Human longevity and improved healthcare makes ageing population a socio-economic challenge for all European countries.
Over the next decade, the European commission reports that more than 25% of Europeans would be more than 65 years or older. Specifically, there will be a bigger rise of adults with ages above 80.
Ageing is characterized by decrease in logical thinking and processing new information. Thus having a majority of older adults in the population would require tailored policy decisions. Since investment is a major source of income for retired and older adults, could the ageing process affect how this population makes financial decisions?
A new study led by Dr. Ye Li at the University of California, Riverside highlights age-related decline in cognition and its implications in the ability of older adults in making the right financial moves.
So do older adults make financially savvy decisions or not? Dr. Li reports, "Evidence is mixed, both empirically and according to lay views. I think most people assume older adults fall under the stereotype of the wise old sage or the senile senior citizen. It turns out that both stereotypes have some validity."
Now, how did the scientists investigate this problem? They classify intelligence into two broad categories. One of them comprises of speed, capacity for generating and efficiently processing information, which is high in the case of youngsters.
Where as, the other category consists of intelligence based on knowledge, experience and expertise. The researchers term this as 'crystallized intelligence' and show that it is accumulated with age into the 60s, tending to a plateau and then gradually decreases, with advanced ageing.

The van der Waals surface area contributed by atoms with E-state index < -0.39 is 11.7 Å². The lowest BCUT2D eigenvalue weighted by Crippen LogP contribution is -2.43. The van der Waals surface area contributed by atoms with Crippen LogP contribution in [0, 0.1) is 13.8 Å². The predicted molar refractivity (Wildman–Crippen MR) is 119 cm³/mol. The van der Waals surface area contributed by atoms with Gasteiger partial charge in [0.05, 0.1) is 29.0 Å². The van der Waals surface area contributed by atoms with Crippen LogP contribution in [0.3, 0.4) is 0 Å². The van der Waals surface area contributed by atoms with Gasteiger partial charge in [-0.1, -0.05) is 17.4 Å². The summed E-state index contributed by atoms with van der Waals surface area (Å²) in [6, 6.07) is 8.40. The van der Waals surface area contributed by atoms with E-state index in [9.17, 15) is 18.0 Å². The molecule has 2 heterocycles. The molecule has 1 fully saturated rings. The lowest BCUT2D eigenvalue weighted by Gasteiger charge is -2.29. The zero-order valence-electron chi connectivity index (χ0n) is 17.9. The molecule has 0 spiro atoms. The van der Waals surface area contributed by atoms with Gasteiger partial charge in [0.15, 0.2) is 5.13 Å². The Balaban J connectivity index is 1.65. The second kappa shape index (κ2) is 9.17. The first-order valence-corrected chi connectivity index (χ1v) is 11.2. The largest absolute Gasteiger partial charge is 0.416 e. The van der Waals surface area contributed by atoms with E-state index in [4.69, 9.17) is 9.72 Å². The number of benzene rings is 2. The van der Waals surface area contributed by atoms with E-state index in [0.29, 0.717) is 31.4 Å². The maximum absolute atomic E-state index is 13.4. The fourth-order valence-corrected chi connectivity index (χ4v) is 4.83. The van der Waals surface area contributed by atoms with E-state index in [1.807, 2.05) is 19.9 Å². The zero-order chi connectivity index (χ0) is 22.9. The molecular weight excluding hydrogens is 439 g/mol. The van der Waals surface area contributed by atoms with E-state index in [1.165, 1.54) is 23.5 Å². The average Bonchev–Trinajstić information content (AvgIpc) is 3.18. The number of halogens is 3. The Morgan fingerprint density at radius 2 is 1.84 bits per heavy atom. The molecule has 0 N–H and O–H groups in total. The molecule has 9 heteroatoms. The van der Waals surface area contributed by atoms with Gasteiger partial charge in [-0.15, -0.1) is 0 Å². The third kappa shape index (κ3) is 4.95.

As a cumulative measure of good financial decisions and literacy, the team looked at credit scores from a sample population and related it to age and the two intelligence categories. They found that perhaps surprisingly, despite a biological decline in cognitive abilities, older adults have better credit scores than the younger ones.
The reason is that, Dr. Li says, "Cognitive aging impacts what's called "fluid intelligence," or the ability to think logically and process new information. On the other hand, "crystallized intelligence," which is gained through experience and accumulated knowledge, increases throughout your lifetime. Crystallized intelligence encapsulates all the knowledge and expertise people accumulate through a lifetime of learning and experience." As a result, crystallized intelligence seems to provide a counter-balance to age related cognitive decline.
So what is the implication from this study? The researchers reasoned that since both forms of intelligence are equally important, that they offered two pathways to good decisions, one of which improves with age and the other one, which declines.
To put it simply, "It means that despite cognitive aging, older people are still good at making decisions that they've made many times before and have developed sufficient expertise with. However, they may run into trouble when it comes to new and complex decisions that they have less experience with," adds Dr. Li.
How can this information be useful to society at large? The researchers conclude that the study reinforces the need to recognize older people's limitations when it comes to novel and complicated financial decisions.
In future, Dr. Li says, "New policies should be designed to help their decision making, using decision aids and choice architecture that simplifies the information presented; for example, by providing, filters and guided step-by-step calculators".
This study brings to light an important question- When it comes to financial decisions, is age just a number? There seems to be multiple facets to this question and it is difficult to provide a categorical answer of a yes or a no.
Therefore, it is imperative to keep the ageing population in mind when creating new policies such as healthcare and financial services in order to produce better and cost-effective outcomes for the people and their society.